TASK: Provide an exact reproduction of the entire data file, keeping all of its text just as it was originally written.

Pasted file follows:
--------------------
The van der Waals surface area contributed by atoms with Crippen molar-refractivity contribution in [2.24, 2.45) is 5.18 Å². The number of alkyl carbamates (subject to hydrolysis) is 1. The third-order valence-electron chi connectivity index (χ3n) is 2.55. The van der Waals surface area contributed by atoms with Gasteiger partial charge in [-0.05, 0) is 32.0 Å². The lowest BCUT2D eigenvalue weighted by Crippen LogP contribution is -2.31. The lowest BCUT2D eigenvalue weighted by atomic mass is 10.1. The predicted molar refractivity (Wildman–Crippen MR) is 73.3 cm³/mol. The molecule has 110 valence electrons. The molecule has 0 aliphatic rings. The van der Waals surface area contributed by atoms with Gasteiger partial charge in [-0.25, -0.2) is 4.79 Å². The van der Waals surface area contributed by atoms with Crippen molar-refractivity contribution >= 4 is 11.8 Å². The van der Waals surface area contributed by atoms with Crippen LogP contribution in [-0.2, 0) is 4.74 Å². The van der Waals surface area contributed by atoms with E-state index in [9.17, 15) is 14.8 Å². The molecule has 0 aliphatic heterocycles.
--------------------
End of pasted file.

The van der Waals surface area contributed by atoms with Crippen molar-refractivity contribution in [2.24, 2.45) is 5.18 Å². The number of alkyl carbamates (subject to hydrolysis) is 1. The third-order valence-electron chi connectivity index (χ3n) is 2.55. The van der Waals surface area contributed by atoms with Gasteiger partial charge in [-0.05, 0) is 32.0 Å². The lowest BCUT2D eigenvalue weighted by Crippen LogP contribution is -2.31. The lowest BCUT2D eigenvalue weighted by atomic mass is 10.1. The predicted molar refractivity (Wildman–Crippen MR) is 73.3 cm³/mol. The molecule has 110 valence electrons. The molecule has 0 aliphatic rings. The van der Waals surface area contributed by atoms with Gasteiger partial charge in [-0.25, -0.2) is 4.79 Å². The van der Waals surface area contributed by atoms with Crippen molar-refractivity contribution >= 4 is 11.8 Å². The van der Waals surface area contributed by atoms with Crippen LogP contribution in [-0.2, 0) is 4.74 Å². The van der Waals surface area contributed by atoms with E-state index in [9.17, 15) is 14.8 Å². The molecule has 0 aliphatic heterocycles.